3.15.2010

Jackson Taylor's The Blue Orchard

Verna Krone grows up with few opportunities but with enough grit to make her own. Raped by her employer in her teens, Verna is forced to realize early that some men cause woman trouble. The men she meets after her regrettable experience with Mr. Wertz do not disprove her initial thought. She hops from odd job to odd job, trying to make enough money to support herself and her family. A brief encounter with nursing during a flash flood emergency in Harrisburg, PA inspires her to become a nurse. Her first job, however, isn't exactly what she had in mind, but when she notices her old nursing school classmate making a load of money and working out of her home, her interest is perked. When she realizes that Dora has become so successful through her work with an abortion doctor, Verna shies away, but the needs of her family quiet her qualms, and she agrees to work for Dr. Crampton, a prominent African-American doctor who also performs abortions. Verna begins a life of illegal activities, as she helps Dr. Crampton perform the procedures and tends to the women during tPost Optionsheir convalescence. Verna has all the money she could ever want - it's literally overflowing from the chest upstairs - but the new job hasn't solved all of her problems. Dr. Crampton enjoys protection from powerful local politicians, but when they start having trouble in the polls, Verna realizes she may be in for a different kind of fight.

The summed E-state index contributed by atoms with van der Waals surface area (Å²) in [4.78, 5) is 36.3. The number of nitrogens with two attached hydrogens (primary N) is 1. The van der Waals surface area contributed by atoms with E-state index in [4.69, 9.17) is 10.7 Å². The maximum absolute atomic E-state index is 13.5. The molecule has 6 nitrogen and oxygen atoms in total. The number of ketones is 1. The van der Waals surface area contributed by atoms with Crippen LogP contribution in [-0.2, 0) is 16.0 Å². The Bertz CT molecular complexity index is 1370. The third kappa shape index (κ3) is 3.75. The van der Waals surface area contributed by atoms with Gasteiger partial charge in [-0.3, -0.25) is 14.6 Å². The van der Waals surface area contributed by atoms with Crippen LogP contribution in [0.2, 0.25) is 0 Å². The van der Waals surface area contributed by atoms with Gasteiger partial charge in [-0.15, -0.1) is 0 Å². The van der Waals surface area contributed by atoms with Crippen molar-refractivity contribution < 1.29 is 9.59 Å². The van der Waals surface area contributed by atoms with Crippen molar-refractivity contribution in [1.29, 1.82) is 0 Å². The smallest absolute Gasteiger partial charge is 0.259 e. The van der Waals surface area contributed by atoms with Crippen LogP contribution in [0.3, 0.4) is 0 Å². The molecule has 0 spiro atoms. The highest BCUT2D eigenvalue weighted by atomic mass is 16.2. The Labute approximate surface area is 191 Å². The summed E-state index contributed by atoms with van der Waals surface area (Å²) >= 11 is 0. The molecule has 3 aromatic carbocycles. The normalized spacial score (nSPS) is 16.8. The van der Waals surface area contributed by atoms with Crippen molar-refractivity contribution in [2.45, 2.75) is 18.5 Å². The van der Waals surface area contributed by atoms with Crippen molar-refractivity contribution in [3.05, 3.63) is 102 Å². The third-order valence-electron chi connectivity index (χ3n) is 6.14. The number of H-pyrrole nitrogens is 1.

If you can get past the exposition - which reads like a "Verna did this and then Verna did that in rural Pennsylvania" - you'll find the meat of this novel to be compulsively readable. Taylor's depiction of Verna's experiences as an abortion nurse during the mid-20th century is both compelling and riveting. Taylor spent years researching this novel, and it shows. The historical details are seamlessly woven into the fabric of the novel. Taylor successfully takes a nugget of family history and expands it into a wide-focus lens, giving readers an opportunity to see a part of American history that they may know little about. The moral and social issues contemplated in this novel will make it a favorite for book clubs. Pin It

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